The government hanged two convicted spies yesterday, one found guilty of working for Israel, the other for the US, the Tehran Prosecutor’s Office announced. Mohammad Heydari was convicted of “receiving payment to provide intelligence on various security issues and national secrets in repeated meetings with the Mossad,” Israel’s intelligence agency, a statement said. Koroush Ahmadi was found guilty of “providing intelligence on various issues to the CIA.” The statement did not give further details. Tehran accuses archfoes Israel and the US of waging a deadly campaign of sabotage against its nuclear program and has announced a string of arrests of alleged agents in recent years.
Baggage handlers strike
Officials say baggage handlers in Cairo International Airport have gone on strike to protest a colleague’s death, leaving passengers on 20 international flights from Europe and Arab countries waiting several hours for luggage. Airport officials say senior officials from national carrier EgyptAir are meeting the baggage handlers to hear their demands, which include guarantees of safer working conditions. The strike started on Saturday after a baggage handler for EgyptAir died when a conveyer belt used to unload luggage fell on his head. Airport officials say it took more than an hour for the ambulance to arrive at the scene from the airport’s onsite hospital.
‘Red Shirts’ rally in Bangkok
About 20,000 ‘Red Shirt’ protesters rallied in Bangkok yesterday to mark the third anniversary of a bloody crackdown on anti-government protests that saw about 90 people killed and almost 1,900 wounded in a series of street clashes in May 2010. Roads were blocked as Red Shirts, loyal to ousted former prime minister Thaksin Shinawatra, massed at an intersection in a main shopping district.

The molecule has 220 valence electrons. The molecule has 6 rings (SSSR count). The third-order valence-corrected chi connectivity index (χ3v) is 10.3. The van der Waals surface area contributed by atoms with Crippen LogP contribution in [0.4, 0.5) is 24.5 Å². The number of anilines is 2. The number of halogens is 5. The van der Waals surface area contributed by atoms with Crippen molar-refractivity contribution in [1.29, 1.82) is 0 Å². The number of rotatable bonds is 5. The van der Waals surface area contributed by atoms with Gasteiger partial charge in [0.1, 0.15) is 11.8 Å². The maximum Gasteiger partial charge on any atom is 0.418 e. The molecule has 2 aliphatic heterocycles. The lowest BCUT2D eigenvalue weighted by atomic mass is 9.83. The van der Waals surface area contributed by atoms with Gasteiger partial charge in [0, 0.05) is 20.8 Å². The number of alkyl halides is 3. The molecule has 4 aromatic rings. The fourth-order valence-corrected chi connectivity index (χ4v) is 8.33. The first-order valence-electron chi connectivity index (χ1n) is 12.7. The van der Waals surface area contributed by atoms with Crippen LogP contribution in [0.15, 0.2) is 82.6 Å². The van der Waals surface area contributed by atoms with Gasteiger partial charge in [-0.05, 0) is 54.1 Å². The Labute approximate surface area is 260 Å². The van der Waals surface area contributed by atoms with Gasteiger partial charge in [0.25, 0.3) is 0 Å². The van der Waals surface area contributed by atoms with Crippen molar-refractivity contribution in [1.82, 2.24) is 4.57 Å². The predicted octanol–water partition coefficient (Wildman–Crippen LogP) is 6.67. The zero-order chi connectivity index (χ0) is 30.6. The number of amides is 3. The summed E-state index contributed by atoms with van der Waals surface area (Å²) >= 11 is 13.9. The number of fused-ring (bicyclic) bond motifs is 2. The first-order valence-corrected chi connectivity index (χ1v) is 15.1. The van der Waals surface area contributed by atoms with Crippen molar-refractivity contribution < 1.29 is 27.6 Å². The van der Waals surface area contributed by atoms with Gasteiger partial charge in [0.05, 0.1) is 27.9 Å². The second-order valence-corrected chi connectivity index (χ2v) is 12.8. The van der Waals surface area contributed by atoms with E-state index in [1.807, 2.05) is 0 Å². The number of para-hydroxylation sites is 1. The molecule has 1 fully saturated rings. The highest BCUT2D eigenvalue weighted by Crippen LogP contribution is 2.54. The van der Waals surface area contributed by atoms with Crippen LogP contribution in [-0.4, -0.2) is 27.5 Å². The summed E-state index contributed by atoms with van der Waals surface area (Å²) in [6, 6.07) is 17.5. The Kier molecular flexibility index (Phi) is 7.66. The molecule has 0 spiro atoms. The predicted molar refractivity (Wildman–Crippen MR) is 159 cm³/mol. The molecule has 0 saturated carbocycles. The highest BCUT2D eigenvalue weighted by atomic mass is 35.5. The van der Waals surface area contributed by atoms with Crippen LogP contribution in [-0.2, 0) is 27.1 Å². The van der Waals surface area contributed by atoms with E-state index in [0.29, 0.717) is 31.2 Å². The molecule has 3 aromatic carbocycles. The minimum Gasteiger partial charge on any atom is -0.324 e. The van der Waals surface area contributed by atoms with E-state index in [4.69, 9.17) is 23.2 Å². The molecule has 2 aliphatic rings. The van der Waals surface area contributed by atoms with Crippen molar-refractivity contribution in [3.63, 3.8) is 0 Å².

Pair held in Shabazz case
A judge on Saturday issued an order for the imprisonment of two waiters accused of beating to death Malcolm Shabazz, grandson of US civil rights activist Malcolm X, the Mexico City Attorney General’s office said. The resolution begins the judicial process against David Hernandez Cruz and Manuel Alejandro Perez de Jesus, who worked at the Palace bar near Mexico City’s popular Plaza Garibaldi. The men are accused of theft and homicide and are being held in a Mexico City prison. Prosecutors say Shabazz and a friend were lured into the bar by a young woman who made conversation with Shabazz in English. They were later presented with a US$1,200 bar tab and a violent dispute ensued. Prosecutors say the men who beat Shabazz to death not only punched and kicked him, but also used a bat or stick during the attack. Shabazz died in a Mexico City hospital. On Friday, hundreds gathered to remember him as mourners said Shabazz was well on his way to cementing his own legacy before his death at age 28.